For those that don't know, SL is a three-dimensional, virtual reality world where you can meet interesting people, do amazing things, and live out your fantasies.

It's also increasingly an environment being explored by businesses for commercial purposes. The Sunday Times has recently conducted an SL conference with 90 participants from businesses which included ABN Amro, the BBC, BA, Cisco, Dell, FirstDirect, Shell and Reuters. The Times explain that one of SL's advantages for the workshop is that had the conference taken place in the real world it would have cost thousands and generated somewhere between 120 and 180 and tonnes of carbon. In addition,

"3D is closer to reality than 2D. Second Life offers more interaction. When you look at a web page on the normal internet you can’t see that a lot of other people are looking at that page. But in Second Life you can see people standing around you and you can interact with those people looking at the same information.”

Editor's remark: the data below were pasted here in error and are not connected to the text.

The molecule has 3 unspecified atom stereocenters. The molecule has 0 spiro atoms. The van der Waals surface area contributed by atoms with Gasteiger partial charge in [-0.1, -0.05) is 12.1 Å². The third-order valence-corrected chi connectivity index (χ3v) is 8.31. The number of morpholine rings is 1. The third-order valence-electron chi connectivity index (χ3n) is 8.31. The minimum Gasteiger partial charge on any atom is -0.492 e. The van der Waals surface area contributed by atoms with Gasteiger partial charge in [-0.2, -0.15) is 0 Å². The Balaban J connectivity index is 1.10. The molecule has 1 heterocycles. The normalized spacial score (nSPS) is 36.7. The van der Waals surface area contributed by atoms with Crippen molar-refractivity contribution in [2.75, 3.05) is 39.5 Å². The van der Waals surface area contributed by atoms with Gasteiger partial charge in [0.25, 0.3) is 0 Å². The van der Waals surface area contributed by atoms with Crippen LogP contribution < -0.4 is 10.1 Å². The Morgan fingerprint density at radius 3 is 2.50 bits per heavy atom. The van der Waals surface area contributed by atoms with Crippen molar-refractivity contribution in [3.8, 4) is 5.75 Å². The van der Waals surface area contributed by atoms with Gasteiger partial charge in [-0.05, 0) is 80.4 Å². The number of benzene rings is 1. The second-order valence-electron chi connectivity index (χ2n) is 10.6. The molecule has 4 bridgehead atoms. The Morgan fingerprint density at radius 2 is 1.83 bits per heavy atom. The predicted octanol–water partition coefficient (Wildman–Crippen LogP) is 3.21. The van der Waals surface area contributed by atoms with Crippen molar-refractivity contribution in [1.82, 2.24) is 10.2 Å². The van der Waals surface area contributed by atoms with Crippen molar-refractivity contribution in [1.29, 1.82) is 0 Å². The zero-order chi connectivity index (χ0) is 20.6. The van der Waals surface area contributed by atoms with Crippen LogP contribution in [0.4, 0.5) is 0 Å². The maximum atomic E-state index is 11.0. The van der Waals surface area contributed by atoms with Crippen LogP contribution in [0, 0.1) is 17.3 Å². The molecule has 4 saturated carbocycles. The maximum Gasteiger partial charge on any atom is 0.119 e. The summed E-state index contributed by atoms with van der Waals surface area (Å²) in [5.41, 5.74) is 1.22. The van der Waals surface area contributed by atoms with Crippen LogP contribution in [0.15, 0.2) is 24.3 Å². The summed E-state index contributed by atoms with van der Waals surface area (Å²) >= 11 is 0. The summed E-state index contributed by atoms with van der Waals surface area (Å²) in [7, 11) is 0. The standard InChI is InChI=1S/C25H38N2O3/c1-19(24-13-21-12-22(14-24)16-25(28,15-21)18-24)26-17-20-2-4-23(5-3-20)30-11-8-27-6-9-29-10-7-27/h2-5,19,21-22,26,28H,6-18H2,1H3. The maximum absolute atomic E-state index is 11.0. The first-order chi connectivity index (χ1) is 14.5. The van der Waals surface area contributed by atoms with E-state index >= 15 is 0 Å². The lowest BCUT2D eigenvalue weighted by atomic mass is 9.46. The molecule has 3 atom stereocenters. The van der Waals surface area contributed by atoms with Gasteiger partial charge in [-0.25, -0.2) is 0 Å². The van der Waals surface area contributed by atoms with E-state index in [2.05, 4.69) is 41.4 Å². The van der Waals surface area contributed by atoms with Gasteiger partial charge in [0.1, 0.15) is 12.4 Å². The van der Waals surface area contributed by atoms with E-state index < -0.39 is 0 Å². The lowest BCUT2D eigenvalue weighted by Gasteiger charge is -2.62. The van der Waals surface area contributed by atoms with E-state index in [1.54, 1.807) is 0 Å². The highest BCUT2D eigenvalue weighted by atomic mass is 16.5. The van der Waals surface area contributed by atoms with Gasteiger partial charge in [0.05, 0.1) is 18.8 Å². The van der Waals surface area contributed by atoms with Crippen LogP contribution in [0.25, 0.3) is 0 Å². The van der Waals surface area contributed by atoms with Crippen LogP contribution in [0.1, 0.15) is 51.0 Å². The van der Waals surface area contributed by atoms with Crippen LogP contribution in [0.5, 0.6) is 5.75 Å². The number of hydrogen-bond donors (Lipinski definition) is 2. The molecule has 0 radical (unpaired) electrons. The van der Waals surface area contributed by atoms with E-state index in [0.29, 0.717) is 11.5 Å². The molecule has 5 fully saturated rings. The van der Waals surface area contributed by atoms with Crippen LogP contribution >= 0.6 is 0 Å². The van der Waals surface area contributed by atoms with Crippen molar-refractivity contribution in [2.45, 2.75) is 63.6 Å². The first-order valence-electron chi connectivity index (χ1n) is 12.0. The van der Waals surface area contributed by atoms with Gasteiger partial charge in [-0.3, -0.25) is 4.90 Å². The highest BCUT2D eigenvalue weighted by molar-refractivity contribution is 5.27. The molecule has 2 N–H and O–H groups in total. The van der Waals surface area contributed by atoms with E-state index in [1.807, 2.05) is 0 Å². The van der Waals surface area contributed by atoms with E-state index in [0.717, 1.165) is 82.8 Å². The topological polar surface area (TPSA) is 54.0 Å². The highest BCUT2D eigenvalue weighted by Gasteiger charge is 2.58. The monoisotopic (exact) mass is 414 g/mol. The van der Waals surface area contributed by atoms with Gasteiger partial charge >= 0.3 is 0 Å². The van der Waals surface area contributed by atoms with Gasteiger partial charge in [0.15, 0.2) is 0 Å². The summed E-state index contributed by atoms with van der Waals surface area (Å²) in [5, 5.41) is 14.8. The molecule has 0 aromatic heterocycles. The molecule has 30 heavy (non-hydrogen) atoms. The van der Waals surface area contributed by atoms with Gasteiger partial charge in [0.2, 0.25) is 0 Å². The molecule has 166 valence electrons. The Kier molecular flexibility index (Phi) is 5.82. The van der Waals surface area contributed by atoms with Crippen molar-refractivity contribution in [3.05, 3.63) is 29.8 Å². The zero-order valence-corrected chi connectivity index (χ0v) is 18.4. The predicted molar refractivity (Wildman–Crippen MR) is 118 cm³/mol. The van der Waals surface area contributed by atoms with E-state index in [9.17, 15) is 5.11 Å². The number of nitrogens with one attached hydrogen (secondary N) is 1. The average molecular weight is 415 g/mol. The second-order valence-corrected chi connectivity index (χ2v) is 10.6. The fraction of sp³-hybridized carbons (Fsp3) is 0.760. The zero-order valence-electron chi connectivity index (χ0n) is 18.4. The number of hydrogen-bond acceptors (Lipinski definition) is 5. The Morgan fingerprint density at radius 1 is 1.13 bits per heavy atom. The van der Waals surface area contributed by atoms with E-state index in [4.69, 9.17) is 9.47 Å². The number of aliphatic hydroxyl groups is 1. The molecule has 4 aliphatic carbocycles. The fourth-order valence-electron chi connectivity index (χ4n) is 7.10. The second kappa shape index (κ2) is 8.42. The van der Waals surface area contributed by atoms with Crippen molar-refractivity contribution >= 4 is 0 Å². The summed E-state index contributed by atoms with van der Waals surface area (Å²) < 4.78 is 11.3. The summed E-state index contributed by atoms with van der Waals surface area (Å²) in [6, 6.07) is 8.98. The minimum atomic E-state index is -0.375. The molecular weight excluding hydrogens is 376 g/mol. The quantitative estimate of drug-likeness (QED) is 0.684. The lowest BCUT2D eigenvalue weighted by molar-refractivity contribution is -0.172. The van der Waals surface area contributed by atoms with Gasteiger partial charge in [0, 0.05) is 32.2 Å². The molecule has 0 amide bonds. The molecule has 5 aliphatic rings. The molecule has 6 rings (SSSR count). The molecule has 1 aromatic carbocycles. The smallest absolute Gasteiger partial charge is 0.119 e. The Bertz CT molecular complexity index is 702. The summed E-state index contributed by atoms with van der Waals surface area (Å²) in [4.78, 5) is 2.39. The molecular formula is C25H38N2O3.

The use of SL for HR purposes is also being explored.

In recruitment, organisations are conducting recruitment activities virtually, presenting themselves as innovative employers and simplifying interviews and assessment processes. The main focus to date has been on IT designers, animators, virtual-world builders and the like, but this is now starting to extend. Yell has recently launched a SL campaign alongside TMP with uniformed avatars wandering around SL and talking to other avatars about the company. Yell believe that SL users may provide the 'creativity and innovation' they seek within their workforce.